Training at Shanghai hospital will help doctors treat children back home
Sixteen doctors and nurses from Malaysia completed training in pediatric liver transplants at Renji Hospital, affiliated with Shanghai Jiao Tong University School of Medicine, on Saturday.
The two-week training course at China's largest liver transplant medical center－added to their experience of adult liver transplants in Malaysia－helped prepare them for such programs in their own country. The 16 medical professionals from the University of Malaya Medical Centre will officially begin conducting and participating in pediatric liver transplants at the hospital later this year.
"Renji Hospital is very experienced in liver transplants, including those for children. It boasts the world's largest number of pediatric liver transplants with a high success rate of surgery and long-term survival," said Yoong Boon Koon, head of Hepatopancreaticobiliary and liver transplant surgery at UMMC.
Renji Hospital has completed more than 1,800 liver transplants on children since 2006. In May, the hospital successfully operated on an 80-day-old boy, the country's youngest recipient of a liver transplant.
Yoong said last year the Malaysian hospital sent nearly 20 children under age 12 to receive liver transplants at Renji Hospital. "We still have some patients back in Malaysia who cannot afford to come here, and that inspired us to enhance our own surgical capabilities to help them," he said.
The 13 doctors and three nurses joined the medical team at Renji Hospital in operation rooms and intensive care units to observe preparation and surgeries and learn technical skills in post-surgery patient management. Yoong said each of them was assigned a mentor so that they could observe surgical procedures and ask questions.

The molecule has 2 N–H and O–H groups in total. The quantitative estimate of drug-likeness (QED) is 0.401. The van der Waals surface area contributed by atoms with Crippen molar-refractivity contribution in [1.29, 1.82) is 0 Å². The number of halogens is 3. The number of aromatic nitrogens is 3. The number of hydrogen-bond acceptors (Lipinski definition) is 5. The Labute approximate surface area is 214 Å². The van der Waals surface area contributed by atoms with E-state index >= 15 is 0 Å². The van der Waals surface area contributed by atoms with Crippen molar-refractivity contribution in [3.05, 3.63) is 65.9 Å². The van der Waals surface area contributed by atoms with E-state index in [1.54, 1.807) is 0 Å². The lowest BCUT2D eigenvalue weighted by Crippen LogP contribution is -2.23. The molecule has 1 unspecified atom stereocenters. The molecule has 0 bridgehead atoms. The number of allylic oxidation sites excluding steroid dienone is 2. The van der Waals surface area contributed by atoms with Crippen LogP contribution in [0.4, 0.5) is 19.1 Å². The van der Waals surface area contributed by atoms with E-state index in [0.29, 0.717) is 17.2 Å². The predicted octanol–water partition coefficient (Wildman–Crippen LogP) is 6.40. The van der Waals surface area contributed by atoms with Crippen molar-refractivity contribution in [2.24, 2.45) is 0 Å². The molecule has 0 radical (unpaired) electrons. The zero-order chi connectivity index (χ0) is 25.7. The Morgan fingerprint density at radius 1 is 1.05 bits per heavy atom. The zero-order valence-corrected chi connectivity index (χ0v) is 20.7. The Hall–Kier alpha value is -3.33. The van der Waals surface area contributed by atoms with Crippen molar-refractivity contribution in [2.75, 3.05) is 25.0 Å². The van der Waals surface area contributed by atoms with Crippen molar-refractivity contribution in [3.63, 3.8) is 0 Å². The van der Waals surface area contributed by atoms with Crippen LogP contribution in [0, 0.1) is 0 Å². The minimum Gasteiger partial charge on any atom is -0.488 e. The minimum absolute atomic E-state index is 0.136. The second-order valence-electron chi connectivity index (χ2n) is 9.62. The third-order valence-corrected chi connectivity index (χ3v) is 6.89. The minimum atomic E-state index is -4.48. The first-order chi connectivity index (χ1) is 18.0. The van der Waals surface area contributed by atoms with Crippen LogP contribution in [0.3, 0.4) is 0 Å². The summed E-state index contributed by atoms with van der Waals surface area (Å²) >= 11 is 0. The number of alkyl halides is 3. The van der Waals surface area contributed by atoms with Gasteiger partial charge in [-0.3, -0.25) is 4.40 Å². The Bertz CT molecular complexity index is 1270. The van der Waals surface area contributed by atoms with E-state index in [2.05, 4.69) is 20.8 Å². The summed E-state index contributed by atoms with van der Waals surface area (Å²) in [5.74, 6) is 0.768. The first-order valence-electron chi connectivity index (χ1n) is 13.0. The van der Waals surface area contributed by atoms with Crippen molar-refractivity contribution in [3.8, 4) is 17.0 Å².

"We observed more than 20 transplants during the two weeks, and the volume of surgeries was amazing. I don't think we could have had such an experience anywhere else in the world," he said.
Mira Edura, a nurse from the Intensive Care Unit of pediatrics at UMMC, said the Renji Hospital nurses tutored them on the use of medical instruments, patient management and dealing with side effects.
The team from the Shanghai hospital will travel to Malaysia to perform the first one or two pediatric liver transplants at the hospital and then supervise the Malaysian team during its initial surgeries, Yoong said.
"The need for such transplants is high in our country," he said. "We estimate that more than 20 transplants will be performed at our hospital per year after we launch the medical service."
Xia Qiang, vice-president and head of liver surgery at Renji Hospital, said that a 1-year-old girl became the first Malaysian child to undergo a liver transplant at the Shanghai hospital in 2014. Since then, 36 children from Malaysia have received successful liver transplants at the Shanghai hospital.
"This training is also intended to enhance friendship between the two hospitals and hopefully the two countries. And such undertakings will ultimately help children with end-stage liver diseases in Malaysia, Asia and the world," Xia said.
Yoong said: "Once we've mastered the skill, we'll definitely pass it on to other hospitals in Malaysia as well as in Southeast Asia. I believe that is also the idea of the Belt and Road Initiative－to promote collaborations between countries."